Orthodox Calendar

January 24, 2023
Tuesday of the 33rd week after Pentecost

No Fast

Commemorations

  • Ven. Xenia of Rome
  • Our Holy Mother Xenia of Petersburg, fool for Christ (~1800)
  • Our Holy Father Macedonian (ca. 430)

Scripture Readings (KJV)

James 3.1-10 (Epistle)

1 My brethren, be not many masters, knowing that we shall receive the greater condemnation.

2 For in many things we offend all. If any man offend not in word, the same is a perfect man, and able also to bridle the whole body.

3 Behold, we put bits in the horses’ mouths, that they may obey us; and we turn about their whole body.

4 Behold also the ships, which though they be so great, and are driven of fierce winds, yet are they turned about with a very small helm, whithersoever the governor listeth.

5 Even so the tongue is a little member, and boasteth great things. Behold, how great a matter a little fire kindleth!

6 And the tongue is a fire, a world of iniquity: so is the tongue among our members, that it defileth the whole body, and setteth on fire the course of nature; and it is set on fire of hell.

7 For every kind of beasts, and of birds, and of serpents, and of things in the sea, is tamed, and hath been tamed of mankind:

8 But the tongue can no man tame; it is an unruly evil, full of deadly poison.

9 Therewith bless we God, even the Father; and therewith curse we men, which are made after the similitude of God.

10 Out of the same mouth proceedeth blessing and cursing. My brethren, these things ought not so to be.

Mark 11.11-23 (Gospel)

11 And Jesus entered into Jerusalem, and into the temple: and when he had looked round about upon all things, and now the eventide was come, he went out unto Bethany with the twelve.

12 And on the morrow, when they were come from Bethany, he was hungry:

13 And seeing a fig tree afar off having leaves, he came, if haply he might find any thing thereon: and when he came to it, he found nothing but leaves; for the time of figs was not yet.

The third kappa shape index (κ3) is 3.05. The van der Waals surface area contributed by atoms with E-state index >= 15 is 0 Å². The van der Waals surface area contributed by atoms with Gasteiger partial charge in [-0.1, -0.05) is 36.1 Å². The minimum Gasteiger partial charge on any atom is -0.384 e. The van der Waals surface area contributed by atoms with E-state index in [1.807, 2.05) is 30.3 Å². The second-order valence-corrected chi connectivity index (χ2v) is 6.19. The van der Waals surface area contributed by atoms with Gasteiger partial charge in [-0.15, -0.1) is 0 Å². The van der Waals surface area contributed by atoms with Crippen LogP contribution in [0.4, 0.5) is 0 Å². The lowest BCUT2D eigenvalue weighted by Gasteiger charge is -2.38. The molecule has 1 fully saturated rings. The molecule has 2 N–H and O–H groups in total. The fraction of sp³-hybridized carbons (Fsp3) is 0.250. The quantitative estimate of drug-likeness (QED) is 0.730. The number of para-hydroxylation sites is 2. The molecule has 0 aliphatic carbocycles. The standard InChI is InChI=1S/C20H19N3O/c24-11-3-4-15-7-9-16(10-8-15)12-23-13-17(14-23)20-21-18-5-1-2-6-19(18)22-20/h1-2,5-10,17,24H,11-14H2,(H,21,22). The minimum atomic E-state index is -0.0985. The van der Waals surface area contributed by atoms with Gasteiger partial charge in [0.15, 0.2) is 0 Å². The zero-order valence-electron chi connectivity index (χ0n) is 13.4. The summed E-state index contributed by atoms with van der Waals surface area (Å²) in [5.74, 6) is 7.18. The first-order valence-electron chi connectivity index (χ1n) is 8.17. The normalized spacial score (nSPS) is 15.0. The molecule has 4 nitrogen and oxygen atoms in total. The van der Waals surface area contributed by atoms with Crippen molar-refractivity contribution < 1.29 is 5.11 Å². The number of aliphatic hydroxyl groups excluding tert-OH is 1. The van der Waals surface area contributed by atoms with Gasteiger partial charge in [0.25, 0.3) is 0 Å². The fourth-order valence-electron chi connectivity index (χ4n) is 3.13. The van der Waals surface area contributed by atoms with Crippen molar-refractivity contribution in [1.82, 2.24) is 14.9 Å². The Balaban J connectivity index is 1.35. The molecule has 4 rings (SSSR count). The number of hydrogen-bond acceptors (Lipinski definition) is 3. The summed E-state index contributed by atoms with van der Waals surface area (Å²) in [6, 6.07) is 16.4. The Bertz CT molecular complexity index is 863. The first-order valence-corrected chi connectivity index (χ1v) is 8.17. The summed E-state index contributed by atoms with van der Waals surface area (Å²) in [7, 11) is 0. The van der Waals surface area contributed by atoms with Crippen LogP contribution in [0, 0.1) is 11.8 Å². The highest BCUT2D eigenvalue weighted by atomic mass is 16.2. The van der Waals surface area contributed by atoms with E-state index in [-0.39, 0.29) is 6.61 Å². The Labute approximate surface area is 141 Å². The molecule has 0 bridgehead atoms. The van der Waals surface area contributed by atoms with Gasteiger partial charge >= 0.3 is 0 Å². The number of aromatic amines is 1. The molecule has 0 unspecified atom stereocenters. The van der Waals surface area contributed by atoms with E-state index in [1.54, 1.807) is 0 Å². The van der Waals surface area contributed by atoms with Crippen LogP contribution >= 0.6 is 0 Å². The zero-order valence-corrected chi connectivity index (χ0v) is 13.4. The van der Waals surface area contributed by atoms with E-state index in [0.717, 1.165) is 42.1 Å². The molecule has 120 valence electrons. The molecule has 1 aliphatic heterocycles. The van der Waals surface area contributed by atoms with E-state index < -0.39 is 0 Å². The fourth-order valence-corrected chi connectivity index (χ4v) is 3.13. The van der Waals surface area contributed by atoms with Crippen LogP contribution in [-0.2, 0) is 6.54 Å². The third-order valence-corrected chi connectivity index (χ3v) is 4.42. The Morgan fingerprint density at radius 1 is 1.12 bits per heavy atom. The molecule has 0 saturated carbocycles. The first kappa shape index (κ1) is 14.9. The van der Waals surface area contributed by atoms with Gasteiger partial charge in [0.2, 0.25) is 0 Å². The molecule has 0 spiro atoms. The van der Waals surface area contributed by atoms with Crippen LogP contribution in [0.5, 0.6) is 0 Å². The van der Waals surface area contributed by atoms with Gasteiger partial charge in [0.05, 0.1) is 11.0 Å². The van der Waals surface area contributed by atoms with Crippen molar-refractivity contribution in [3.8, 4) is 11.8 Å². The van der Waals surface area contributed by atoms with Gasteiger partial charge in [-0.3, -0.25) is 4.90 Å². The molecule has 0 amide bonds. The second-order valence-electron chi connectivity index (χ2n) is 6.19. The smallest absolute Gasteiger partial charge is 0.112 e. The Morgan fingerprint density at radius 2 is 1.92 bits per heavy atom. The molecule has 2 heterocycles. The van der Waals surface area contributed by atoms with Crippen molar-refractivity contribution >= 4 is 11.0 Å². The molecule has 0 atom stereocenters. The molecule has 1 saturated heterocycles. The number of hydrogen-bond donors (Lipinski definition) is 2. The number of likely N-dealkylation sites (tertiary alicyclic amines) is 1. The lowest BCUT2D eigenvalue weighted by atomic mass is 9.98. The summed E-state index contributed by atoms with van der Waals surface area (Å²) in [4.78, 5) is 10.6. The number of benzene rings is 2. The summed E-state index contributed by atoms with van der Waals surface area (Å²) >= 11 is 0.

14 And Jesus answered and said unto it, No man eat fruit of thee hereafter for ever. And his disciples heard it.

15 And they come to Jerusalem: and Jesus went into the temple, and began to cast out them that sold and bought in the temple, and overthrew the tables of the moneychangers, and the seats of them that sold doves;

16 And would not suffer that any man should carry any vessel through the temple.

17 And he taught, saying unto them, Is it not written, My house shall be called of all nations the house of prayer? but ye have made it a den of thieves.

18 And the scribes and chief priests heard it, and sought how they might destroy him: for they feared him, because all the people was astonished at his doctrine.

19 And when even was come, he went out of the city.

20 And in the morning, as they passed by, they saw the fig tree dried up from the roots.

21 And Peter calling to remembrance saith unto him, Master, behold, the fig tree which thou cursedst is withered away.

22 And Jesus answering saith unto them, Have faith in God.

23 For verily I say unto you, That whosoever shall say unto this mountain, Be thou removed, and be thou cast into the sea; and shall not doubt in his heart, but shall believe that those things which he saith shall come to pass; he shall have whatsoever he saith.

Commemorations (abbamoses.com)

Our Holy Mother Xenia of Petersburg, fool for Christ (~1800)

She was born about 1730, and as a young woman married an army colonel named Andrei, a handsome and dashing man fond of worldly living. When she was twenty-six years old, her husband died suddenly after drinking with his friends, leaving Xenia a childless widow. Soon afterward, she gave away all her possessions and disappeared from St Petersburg for eight years; it is believed that she spent the time in a hermitage, or even a monastery, learning the ways of the spiritual life. When she returned to St Petersburg, she appeared to have lost her reason: she dressed in her husband's army overcoat, and would only answer to his name. She lived without a home, wandering the streets of the city, mocked and abused by many. She accepted alms from charitable people, but immediately gave them away to the poor: her only food came from meals that she sometimes accepted from those she knew. At night she withdrew to a field outside the city where she knelt in prayer until morning.